Ukraine suspends consular services abroad for men of fighting age

Ukraine's army has been struggling to hold frontlines, partly due to a lack of soldiers over two years into Russia's invasion. (AFP/File)
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Updated 23 April 2024
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Ukraine suspends consular services abroad for men of fighting age

  • Ukraine’s foreign affairs ministry “announced a temporary suspension of accepting new applications for consular services” for men between 18 and 60
  • It made an exception for documents allowing Ukrainians to return to Ukraine

KYIV: Ukraine authorities on Tuesday suspended consular services for men of fighting age living abroad, after announcing measures to bring them home amid manpower shortages in the army fighting Russia.
Ukraine’s army has been struggling to hold frontlines, partly due to a lack of soldiers over two years into Russia’s invasion.
Ukraine’s foreign affairs ministry “announced a temporary suspension of accepting new applications for consular services” for men between 18 and 60.
It made an exception for documents allowing Ukrainians to return to Ukraine.
The move would likely oblige Ukrainian men to return from abroad to undergo administrative procedures that were previously available abroad.
The government has already adopted a mobilization law, due to come into force on May 18, that toughens penalties against draft dodgers and obliges men to keep their military registration up-to-date.
The ministry said men would be able to access consular services once the law came into force and “after updating their military registration.”
“Male citizen of Ukraine aged 18 to 60 with valid military registration documents will have full access to consular services,” the ministry said.
Ukrainian men have been forbidden to leave the country since the invasion began, apart from a few exceptions.
But some lived away before the war began, and Ukrainian media estimates that thousands more illegally fled the country.


Thousands flee fast-spreading wildfire in northern California

Updated 13 sec ago
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Thousands flee fast-spreading wildfire in northern California

  • More than 3,500 people had evacuated the area, Governor Gavin Newsom said

LOS ANGELES: Firefighters were battling a fast-moving wildfire in the US state of California on Thursday, authorities said, with more than 3,500 people forced to flee their homes.
The Park Fire, enveloping more than 71,000 acres, broke out Wednesday evening, on the last day of a heat wave affecting the region.
More than 1,150 personnel were deployed to fight the blaze, which was only three percent contained, according to the California Department of Forestry and Fire Protection (CalFire).
As of 12:00 p.m. local time (1900 GMT) on Thursday, the fire had enveloped 71,489 acres (290 square kilometers), according to CalFire.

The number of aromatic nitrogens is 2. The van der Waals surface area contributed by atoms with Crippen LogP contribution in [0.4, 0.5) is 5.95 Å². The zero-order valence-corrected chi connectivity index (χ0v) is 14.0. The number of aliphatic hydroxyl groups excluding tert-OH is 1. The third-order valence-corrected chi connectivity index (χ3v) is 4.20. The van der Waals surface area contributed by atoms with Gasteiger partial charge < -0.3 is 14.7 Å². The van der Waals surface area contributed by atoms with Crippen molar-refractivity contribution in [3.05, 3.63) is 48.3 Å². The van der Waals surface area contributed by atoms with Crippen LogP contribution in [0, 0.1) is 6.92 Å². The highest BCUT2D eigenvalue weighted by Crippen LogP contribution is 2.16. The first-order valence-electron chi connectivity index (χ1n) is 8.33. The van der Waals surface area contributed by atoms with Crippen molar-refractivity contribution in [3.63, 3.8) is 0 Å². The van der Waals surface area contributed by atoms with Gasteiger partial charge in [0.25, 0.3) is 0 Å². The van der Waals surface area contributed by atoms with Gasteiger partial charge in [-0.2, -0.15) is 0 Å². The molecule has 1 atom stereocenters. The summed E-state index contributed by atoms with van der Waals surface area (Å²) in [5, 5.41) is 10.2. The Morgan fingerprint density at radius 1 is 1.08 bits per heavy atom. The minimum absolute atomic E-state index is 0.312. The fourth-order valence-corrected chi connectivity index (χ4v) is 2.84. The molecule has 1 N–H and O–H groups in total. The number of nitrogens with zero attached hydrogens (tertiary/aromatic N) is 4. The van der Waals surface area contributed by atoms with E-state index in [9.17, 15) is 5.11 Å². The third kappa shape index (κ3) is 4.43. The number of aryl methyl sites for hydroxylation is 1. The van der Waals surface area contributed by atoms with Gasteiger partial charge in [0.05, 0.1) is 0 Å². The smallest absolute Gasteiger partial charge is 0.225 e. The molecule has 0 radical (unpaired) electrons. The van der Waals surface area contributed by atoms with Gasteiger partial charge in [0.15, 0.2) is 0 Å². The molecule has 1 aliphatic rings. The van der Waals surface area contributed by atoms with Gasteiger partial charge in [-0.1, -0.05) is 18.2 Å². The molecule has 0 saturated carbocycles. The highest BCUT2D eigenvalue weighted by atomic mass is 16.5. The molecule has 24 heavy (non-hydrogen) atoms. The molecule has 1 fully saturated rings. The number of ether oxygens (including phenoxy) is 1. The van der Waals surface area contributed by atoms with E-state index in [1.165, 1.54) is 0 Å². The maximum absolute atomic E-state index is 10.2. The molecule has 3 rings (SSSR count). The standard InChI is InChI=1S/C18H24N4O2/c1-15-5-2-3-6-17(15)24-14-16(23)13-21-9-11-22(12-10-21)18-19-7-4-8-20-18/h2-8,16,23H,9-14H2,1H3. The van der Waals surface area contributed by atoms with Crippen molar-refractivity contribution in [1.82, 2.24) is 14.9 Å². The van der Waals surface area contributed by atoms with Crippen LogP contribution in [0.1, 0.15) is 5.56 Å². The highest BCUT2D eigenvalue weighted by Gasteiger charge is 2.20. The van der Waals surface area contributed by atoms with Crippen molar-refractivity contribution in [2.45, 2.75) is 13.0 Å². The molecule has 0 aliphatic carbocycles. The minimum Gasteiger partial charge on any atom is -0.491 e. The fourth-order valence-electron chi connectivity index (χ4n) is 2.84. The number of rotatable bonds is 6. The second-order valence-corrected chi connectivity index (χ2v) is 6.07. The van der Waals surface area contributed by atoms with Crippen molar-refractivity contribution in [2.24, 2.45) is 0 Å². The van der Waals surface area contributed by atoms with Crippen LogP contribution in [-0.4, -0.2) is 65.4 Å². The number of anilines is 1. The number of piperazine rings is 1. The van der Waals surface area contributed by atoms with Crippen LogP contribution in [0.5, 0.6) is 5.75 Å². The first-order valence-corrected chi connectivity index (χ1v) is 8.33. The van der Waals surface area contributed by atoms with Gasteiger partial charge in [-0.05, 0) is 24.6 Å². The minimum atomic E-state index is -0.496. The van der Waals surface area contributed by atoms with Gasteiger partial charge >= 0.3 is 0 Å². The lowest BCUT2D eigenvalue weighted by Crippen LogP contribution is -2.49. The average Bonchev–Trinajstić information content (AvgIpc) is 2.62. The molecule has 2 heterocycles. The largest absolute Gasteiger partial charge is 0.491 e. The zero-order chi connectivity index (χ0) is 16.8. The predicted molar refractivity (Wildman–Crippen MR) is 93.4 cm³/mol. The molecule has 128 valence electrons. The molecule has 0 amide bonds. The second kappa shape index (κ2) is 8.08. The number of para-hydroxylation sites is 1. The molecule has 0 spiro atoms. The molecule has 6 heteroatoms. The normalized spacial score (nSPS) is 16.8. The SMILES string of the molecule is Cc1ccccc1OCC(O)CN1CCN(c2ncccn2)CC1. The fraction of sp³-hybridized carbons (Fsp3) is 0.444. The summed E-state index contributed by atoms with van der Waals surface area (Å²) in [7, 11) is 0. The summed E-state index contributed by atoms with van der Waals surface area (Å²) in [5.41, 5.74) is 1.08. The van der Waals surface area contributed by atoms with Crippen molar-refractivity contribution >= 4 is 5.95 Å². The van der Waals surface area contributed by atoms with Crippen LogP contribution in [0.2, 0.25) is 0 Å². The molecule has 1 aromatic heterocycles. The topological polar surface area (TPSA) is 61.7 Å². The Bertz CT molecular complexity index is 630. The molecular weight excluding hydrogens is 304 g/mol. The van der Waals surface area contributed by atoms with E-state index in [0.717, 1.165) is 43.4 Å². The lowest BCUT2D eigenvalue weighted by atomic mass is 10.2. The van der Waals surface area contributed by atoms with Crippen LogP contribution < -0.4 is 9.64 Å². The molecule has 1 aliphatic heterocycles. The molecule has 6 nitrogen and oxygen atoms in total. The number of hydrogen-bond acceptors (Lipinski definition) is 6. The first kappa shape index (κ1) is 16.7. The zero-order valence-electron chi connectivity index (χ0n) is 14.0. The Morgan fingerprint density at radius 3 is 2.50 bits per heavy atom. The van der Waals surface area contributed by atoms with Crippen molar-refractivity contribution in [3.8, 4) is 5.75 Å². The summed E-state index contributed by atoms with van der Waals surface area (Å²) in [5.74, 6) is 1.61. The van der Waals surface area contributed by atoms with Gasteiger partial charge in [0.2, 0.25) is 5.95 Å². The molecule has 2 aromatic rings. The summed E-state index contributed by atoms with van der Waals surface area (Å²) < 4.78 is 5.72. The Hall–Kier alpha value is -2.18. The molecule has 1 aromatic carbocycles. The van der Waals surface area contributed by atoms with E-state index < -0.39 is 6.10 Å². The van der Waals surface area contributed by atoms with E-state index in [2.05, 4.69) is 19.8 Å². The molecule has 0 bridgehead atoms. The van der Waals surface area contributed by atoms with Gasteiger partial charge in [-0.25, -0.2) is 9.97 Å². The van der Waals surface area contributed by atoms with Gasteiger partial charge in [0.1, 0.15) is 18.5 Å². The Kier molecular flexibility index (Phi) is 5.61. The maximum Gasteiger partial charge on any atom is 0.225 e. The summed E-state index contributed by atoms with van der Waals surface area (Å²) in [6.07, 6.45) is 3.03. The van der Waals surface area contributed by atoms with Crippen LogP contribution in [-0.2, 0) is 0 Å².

More than 3,500 people had evacuated the area, Governor Gavin Newsom said.
The town of Chico, under threat from the fire, is located just 12 miles (20 kilometers) west of Paradise, a town that was destroyed by a massive wildfire in 2018, resulting in the deaths of 85 people.
The cause of the Park Fire remains under investigation, according to CalFire.
On Thursday, the National Weather Service issued a “red flag” weather warning for “critical fire weather conditions” in the area, including wind gusts and low humidity.
The western United States has experienced several heat waves since the beginning of June, and dozens of fires are currently burning in the region.
Oregon, California’s northern neighbor, is battling a megafire that is the largest in the country, having ravaged more than 268,000 acres of forest and prompting evacuations in a rural region.
The raging flames have created vast columns of smoke, affecting air quality as far away as neighboring Idaho.
Wildfires were also burning in western Canada, where part of the tourist town of Jasper has been destroyed.
Western North America has increasingly been affected by extreme weather events, exacerbated by climate change.
In mid-July, Newsom warned of a fire season that was “shaping up to be very active.”


Argentine President Milei travels to France to meet Macron after outcry over racist soccer chants

Updated 1 min 7 sec ago
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Argentine President Milei travels to France to meet Macron after outcry over racist soccer chants

  • The Argentine presidency said that in addition to meeting Macron and other French officials at the Elysee Palace on Friday, Milei would attend the 2024 Olympic opening ceremony
  • Kristalina Georgieva, managing director of the IMF, said she held “constructive” talks about Milei’s libertarian reforms with Argentine Economy Minister Luis Caputo